Here's a view showing you the back.

BabyShawletteBack.jpg

April 2012

Easter Bonnet

AliceBandBonnet3.jpg

This type of bonnet was very popular in the 1950s - at least it was much favoured by Paton and Baldwin, using their Fuzzy Wuzzy angora**. I think, following the 1940s roll, it went with the more modern shorter hairstyles, and was possibly the half-way house to what was essentially the demise of the hat for everyday wear. Anyway - I am sure they explored every possible variation on this basic style.

**Perhaps not the best marketing brand for today's knitters.... However, angora wool is very light weight and was sold in half ounce balls; this gives you the clue that it was relatively expensive, so a tiny little cap - or perhaps bolero - was ideally affordable. (And did I mention fluffy? even I - never allergic to anything - am prone to fits of sneezing when wearing angora).

Note that there are two versions of the bonnet for different yarn weights.

Instructions for the double knitting bonnet

Pattern stitch is worked over 6 rows:

1st row (right side facing): * p3, k3, p3; leave wool forward (wfd), k2tog; repeat from * to last 9 sts; p3, k3, p3.
2nd row: * k3, p1, k1, p1, k3, p2; repeat from * to last 9 sts; k3, p1, k1, p1, k3.
3rd row: * p3, wtb, sl1, inc in next st, k1, psso, p3, k2tog, wrn; repeat from * to last 9 sts; p3, wtb, sl1, inc in next st, k1, psso, p3.
4th row: as second row.
5th row: as first row.
6th row: as second row.

[Editor's note: The above pattern repeat of 6 rows is as given in the original instructions. If you compare the photo below with my version, you will see the eyelet arrangement is slightly different between the two. I worked (k2tog, wrn) and then (wrn, k2tog) alternately on the right side rows; this does not fit with the 6 row repeat of the mock cables. I have not written out my resulting 12 row repeat for you, but if you want to do this it is quite simple to keep track of the two patterns as you knit, one having a 4 row repeat, and the other, a 6 row repeat. Knit to the correct number of rows overall, and make sure you keep it consistent when you get to the decrease rows. ]

AliceBandBonnet.jpg

To Make:

Cast on cast on 64sts using the knit cast-on method to give a loose edge. Work 9 rows in stocking stitch (one row knit, one row purl), ending with a knit row. Now make the hem for the hair-band casing as follows:

Hem row (purl side facing, which is the right side of the work): Fold the hem so that the cast on edge is aligned at the back of the needle containing your working sts; * knit one stitch on the needle with one loop from the cast on edge; repeat from * to end.
Next row(wrong side facing) : knit.

Now commence the pattern - work the 6 pattern rows five times.

Start the shaping:

31st row (first shaping row): p3, k3, p3; * leave wfd, k2tog, p2tog, p1, k3, p1, p2tog; repeat from * to last 11sts; leave wfd, k2tog, p3, k3, p3. [56sts]
32nd row: k3, p1, k1, p1, k3; * p2, k2, p1, k1, p1, k2; repeat from * to last 11sts; p2, k3, p1, k1, p1, k3.
33rd row: p3, wtb, sl1, inc in next st, k1, psso, p3; * k2tog, wrn, p2, wtb, sl1, inc in next st, k1, psso, p2; repeat from * to last 11sts; k2tog, wrn, p3, wtb, sl1, inc in next st, k1, psso, p3.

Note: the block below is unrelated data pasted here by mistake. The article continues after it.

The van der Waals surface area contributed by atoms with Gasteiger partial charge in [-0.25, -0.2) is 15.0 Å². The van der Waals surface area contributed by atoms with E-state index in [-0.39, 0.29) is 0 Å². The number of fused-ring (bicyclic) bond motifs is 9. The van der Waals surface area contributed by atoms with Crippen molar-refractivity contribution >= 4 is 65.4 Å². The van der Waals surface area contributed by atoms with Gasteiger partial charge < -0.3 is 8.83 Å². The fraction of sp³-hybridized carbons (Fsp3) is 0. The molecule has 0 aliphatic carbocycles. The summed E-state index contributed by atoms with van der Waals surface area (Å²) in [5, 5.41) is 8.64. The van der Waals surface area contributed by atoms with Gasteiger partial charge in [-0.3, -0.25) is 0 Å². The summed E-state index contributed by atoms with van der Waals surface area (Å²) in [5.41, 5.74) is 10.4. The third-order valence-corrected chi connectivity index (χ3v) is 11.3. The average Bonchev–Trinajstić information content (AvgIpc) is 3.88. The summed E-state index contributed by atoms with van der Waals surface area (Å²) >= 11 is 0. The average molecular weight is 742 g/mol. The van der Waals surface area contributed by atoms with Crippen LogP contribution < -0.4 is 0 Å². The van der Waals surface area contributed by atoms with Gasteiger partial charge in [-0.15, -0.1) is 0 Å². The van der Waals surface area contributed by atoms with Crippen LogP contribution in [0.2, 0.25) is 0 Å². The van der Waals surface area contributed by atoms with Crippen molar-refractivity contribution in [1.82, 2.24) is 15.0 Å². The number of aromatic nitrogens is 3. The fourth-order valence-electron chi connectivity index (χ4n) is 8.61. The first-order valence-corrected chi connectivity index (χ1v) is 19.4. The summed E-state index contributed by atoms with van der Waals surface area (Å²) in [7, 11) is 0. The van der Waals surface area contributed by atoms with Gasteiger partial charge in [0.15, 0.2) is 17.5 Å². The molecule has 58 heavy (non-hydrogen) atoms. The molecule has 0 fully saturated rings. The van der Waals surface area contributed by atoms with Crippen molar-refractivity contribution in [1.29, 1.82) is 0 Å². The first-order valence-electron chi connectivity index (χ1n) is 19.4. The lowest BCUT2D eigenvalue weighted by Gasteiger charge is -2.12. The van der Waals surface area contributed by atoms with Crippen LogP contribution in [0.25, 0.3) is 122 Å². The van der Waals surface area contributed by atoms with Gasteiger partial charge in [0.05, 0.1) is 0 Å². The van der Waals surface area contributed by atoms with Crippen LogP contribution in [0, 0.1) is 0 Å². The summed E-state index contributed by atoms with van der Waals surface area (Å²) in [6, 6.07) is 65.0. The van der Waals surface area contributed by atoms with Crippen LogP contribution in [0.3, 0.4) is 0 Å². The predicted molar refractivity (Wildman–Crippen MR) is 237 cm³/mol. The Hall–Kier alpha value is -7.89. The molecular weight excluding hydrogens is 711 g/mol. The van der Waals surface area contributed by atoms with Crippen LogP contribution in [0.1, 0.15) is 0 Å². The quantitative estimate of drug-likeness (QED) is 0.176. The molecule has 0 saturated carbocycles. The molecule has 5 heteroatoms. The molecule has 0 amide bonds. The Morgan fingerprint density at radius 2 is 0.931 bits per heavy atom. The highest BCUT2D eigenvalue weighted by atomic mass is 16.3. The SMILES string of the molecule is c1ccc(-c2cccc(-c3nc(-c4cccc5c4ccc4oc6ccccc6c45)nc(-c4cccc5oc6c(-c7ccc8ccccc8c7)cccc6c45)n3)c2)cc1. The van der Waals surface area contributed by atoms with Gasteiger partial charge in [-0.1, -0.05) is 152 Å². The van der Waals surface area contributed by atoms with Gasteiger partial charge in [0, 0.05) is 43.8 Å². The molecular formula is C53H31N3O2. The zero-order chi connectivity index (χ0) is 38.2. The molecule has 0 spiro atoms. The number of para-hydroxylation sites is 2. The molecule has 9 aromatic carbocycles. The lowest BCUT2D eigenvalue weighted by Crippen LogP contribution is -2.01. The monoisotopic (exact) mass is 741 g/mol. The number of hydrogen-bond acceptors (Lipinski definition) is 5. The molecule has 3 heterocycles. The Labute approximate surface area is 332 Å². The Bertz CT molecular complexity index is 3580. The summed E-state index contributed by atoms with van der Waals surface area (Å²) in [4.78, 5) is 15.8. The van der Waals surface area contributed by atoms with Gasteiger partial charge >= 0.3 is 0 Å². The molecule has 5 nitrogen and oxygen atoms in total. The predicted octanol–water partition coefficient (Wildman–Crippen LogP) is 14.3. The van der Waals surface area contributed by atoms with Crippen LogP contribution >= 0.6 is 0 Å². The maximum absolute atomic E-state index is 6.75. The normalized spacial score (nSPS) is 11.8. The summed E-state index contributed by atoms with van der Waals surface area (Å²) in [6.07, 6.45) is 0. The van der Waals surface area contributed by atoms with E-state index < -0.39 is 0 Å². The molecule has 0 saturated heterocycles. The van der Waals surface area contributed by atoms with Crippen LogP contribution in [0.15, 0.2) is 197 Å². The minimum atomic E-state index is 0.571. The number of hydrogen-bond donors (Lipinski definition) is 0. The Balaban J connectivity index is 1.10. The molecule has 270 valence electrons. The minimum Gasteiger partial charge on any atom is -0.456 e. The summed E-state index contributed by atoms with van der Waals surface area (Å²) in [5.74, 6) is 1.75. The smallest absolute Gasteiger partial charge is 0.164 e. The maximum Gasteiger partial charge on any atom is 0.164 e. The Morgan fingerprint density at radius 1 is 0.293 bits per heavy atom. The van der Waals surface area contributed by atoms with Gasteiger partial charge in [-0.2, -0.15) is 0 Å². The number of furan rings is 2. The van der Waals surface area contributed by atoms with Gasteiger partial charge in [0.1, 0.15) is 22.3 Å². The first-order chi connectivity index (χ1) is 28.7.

34th row: as 32nd row.
35th row: p3, k3, p3; * leave wfd, k2tog, p2, k3, p2; repeat from * to last 11sts; leave wfd, k2tog, p3, k3, p3.
36th row: as 32nd row.

37th row (second shaping row): p3, k3, p3; * leave wfd, k2tog, p2tog, k3, p2tog; repeat from * to last 11sts; leave wfd, k2tog, p3, k3, p3. [48sts]
38th row: k3, p1, k1, p1, k3; * p2, k1, p1, k1, p1, k1; repeat from * to last 11sts; p2, k3, p1, k1, p1, k3.
39th row: p3, wtb, sl1, inc in next st, k1, psso, p3; * k2tog, wrn, p1, wtb, sl1, inc in next st, k1, psso, p1; repeat from * to last 11sts; k2tog, wrn, p3, wtb, sl1, inc in next st, k1, psso, p3.
40th row: as 38th row.
41st row: p3, k3, p3; * leave wfd, k2tog, p1, k3, p1; repeat from * to last 11sts; leave wfd, k2tog, p3, k3, p3.
42nd row: as 38th row.

43rd row (third shaping row): p3, k3, p3; * leave wfd, k3tog, k2, sl1, k1, psso; repeat from * to last 11sts; leave wfd, k2tog, p3, k3, p3. [40sts]
44th row: k3, p1, k1, p1, k3, p3, k1; * p4, k1; repeat from * twice more; p3, k3, p1, k1, p1, k3.
45th row: p3, wtb, sl1, inc in next st, k1, psso, p3; * k2tog, wfd, sl1, inc in next st, k1, psso; repeat from * 3 times more; k2tog, wrn, p3, wtb, sl1, inc in next st, k1, psso, p3.
46th row: k3, p1, k1, p1, k3; purl to the last 9 sts; k3, p1, k1, p1, k3.

Next row: Cast off 9sts; knit to the last 9sts; cast off 9 and fasten off.
Thread a strand of wool through the remiaing sts, draw up and fasten off.

To Complete

Pin out and press the work lightly on the wrong side with a warm iron over a damp cloth.
Join the cast-off edges together to form the centre back seam.

With the right side of the bonnet facing you, join the wool to one side edge, at the inner edge of the hem (ie do not crochet the ends of the hem together, as you need to thread your plastic hair band into it), and work one row of double crochet all around the neck edge, finishing atthe same position on the opposite side of the front. Draw the edge in slightly as you work.